Do you want to put in a photo for your quilt that looked similar to portion of the fabric than an iron-on decal?
Previously, we relied on photo transfer paper to iron our photo onto our quilt block. Have you ever heard about direct-to-garment printing? It’s a fantastic new way of getting your best photo out of your scrapbook and onto your quilt block.
Direct-to-garment (DTG) printing is a kind of digital printing. Having a value of about $20,000, it’s not practical to work out and get your own personal DTG printer. The typical price for latte printer is $8 to $10.
This procedure is a little more pricey in comparison to the traditional photo transfer method. That’s partially because the technology is so new. If you do opt to consider using a DTG photo on the memory quilt block, there are several factors to consider in selecting the printer who will perform the work for you:
1. Ensure you will find no chemicals necessary to pre-treat your fabric first. Some DTG printers create an image that may be a lot more like screen printing. You don’t want that look or feel on your quilt. The ink will probably be hard on the top of the fabric and may eventually (sometimes much sooner than later) will start to crack and wear with washings. Ask your prospective printer to see a sample of something they’ve printed. When you can feel the ink is raised on top of the surface by any means at all, it’s probably a sublimation type process which requires chemicals to pre-treat the material.
2. Use a kind of digital DTG printing made available from the Brother GT 541. You will find no chemicals needed to pre-treat the material. The inks bond with the natural fibers and therefore are heat cured setting the picture. The inks are water based, that helps leave a soft yet crisp image on your fabric.
There are many downfalls to using a4 uv printer on your quilt blocks. One pitfall is color limitations. Since DTG printing is a form an electronic digital printing, there is not any white ink. White is the absence of color. Consequently you can not print a picture on navy blue or black fabric.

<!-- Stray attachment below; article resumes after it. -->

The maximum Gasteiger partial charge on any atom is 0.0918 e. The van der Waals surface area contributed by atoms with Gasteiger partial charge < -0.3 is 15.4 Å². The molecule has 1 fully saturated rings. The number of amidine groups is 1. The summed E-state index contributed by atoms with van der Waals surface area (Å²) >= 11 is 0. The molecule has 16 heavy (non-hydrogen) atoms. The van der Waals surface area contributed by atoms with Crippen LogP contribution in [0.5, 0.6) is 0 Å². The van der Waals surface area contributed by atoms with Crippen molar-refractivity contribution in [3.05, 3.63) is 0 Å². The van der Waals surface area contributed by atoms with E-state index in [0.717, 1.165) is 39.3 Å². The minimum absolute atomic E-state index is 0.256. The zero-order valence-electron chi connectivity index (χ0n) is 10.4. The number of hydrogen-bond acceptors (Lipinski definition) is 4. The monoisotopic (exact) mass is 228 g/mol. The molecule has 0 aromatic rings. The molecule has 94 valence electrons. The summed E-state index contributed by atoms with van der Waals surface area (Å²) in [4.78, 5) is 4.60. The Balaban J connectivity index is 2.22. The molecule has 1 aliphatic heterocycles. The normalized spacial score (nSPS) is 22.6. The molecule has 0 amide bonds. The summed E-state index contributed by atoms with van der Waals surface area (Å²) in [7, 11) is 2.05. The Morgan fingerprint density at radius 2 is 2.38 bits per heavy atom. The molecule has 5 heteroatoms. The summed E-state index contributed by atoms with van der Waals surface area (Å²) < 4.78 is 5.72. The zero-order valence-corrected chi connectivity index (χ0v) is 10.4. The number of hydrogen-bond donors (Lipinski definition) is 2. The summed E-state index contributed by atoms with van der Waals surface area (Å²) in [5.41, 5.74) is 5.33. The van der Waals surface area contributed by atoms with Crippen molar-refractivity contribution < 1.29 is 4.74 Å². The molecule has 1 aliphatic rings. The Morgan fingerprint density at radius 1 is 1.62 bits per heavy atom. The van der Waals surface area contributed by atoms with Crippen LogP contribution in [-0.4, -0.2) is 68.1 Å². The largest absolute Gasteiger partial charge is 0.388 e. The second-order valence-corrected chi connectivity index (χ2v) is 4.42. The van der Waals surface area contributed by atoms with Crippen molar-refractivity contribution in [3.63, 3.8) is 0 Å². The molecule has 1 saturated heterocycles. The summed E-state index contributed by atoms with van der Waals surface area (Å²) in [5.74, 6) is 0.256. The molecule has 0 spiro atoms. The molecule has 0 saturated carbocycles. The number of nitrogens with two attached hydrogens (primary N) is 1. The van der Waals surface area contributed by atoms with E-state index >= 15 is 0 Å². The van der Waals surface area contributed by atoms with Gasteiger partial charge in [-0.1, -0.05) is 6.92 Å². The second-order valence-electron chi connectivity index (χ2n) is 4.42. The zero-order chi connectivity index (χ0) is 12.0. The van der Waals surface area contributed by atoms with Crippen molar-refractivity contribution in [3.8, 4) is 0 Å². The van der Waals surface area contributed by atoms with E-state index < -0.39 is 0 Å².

Digital garment or fabric printing is actually a CMYK format – cyan, magenta, yellow, and black. You may mix those colors to get a full spectrum of accurate colors – not white. There are DTG printers that print white ink, but most of the require chemical pre-management of the fabric and can give you that thick surface print.
You need to work with a light colored or neutral fabric and it needs to be cotton or possibly a cotton blend. The material must have the ability to withstand 350 degrees for approximately 30 seconds. When you are not 09dexypky with one hundred percent cotton or possibly a 50/50 blend, ask your printer if the fabric will continue to work.
Scale of your print could be a limitation. Most DTG printers have got a printing field approximately 14 inches x 16 inches. For many quilters, that size range won’t be considered a problem.
And talking about printing fields, here’s a hint. Most direct to t-shirt printer charge for a 14×16 surface. Should your blocks will permit 2 or 3 photos to put within that range, you can get them printed for the cost of one. Check with the printer to see if it’s possible with the particular project.
Like other technological advances, the buying price of digital garment (or fabric) printing will likely decrease after a while. Maybe it is going to be also available on smaller printers for home and personal use. For the time being, see if you can locate a DTG printer for your forthcoming photo quilt project. The outcomes will look like custom fabric, which is a great touch for the original quilt!